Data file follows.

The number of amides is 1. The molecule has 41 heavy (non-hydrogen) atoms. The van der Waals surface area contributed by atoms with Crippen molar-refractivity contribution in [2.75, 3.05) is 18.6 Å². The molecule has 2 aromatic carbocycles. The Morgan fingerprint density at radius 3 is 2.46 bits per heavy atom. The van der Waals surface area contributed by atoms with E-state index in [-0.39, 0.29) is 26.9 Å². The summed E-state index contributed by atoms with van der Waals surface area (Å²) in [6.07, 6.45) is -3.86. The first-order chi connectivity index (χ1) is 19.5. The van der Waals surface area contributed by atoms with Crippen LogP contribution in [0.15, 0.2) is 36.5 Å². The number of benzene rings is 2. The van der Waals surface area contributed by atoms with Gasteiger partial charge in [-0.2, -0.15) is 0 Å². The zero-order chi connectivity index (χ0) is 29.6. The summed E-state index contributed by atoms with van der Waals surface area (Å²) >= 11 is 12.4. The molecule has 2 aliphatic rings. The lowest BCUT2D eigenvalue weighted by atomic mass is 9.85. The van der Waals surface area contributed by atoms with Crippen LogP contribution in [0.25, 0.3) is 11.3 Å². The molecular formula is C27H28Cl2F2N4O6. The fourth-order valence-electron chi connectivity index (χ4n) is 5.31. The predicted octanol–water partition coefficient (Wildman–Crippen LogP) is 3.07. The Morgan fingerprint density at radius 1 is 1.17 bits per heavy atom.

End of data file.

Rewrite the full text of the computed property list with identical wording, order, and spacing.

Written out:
The number of amides is 1. The molecule has 41 heavy (non-hydrogen) atoms. The van der Waals surface area contributed by atoms with Crippen molar-refractivity contribution in [2.75, 3.05) is 18.6 Å². The molecule has 2 aromatic carbocycles. The Morgan fingerprint density at radius 3 is 2.46 bits per heavy atom. The van der Waals surface area contributed by atoms with E-state index in [-0.39, 0.29) is 26.9 Å². The summed E-state index contributed by atoms with van der Waals surface area (Å²) in [6.07, 6.45) is -3.86. The first-order chi connectivity index (χ1) is 19.5. The van der Waals surface area contributed by atoms with Crippen LogP contribution in [0.15, 0.2) is 36.5 Å². The number of benzene rings is 2. The van der Waals surface area contributed by atoms with Gasteiger partial charge in [-0.2, -0.15) is 0 Å². The zero-order chi connectivity index (χ0) is 29.6. The summed E-state index contributed by atoms with van der Waals surface area (Å²) >= 11 is 12.4. The molecule has 2 aliphatic rings. The lowest BCUT2D eigenvalue weighted by atomic mass is 9.85. The van der Waals surface area contributed by atoms with Crippen LogP contribution in [0.25, 0.3) is 11.3 Å². The molecular formula is C27H28Cl2F2N4O6. The fourth-order valence-electron chi connectivity index (χ4n) is 5.31. The predicted octanol–water partition coefficient (Wildman–Crippen LogP) is 3.07. The Morgan fingerprint density at radius 1 is 1.17 bits per heavy atom.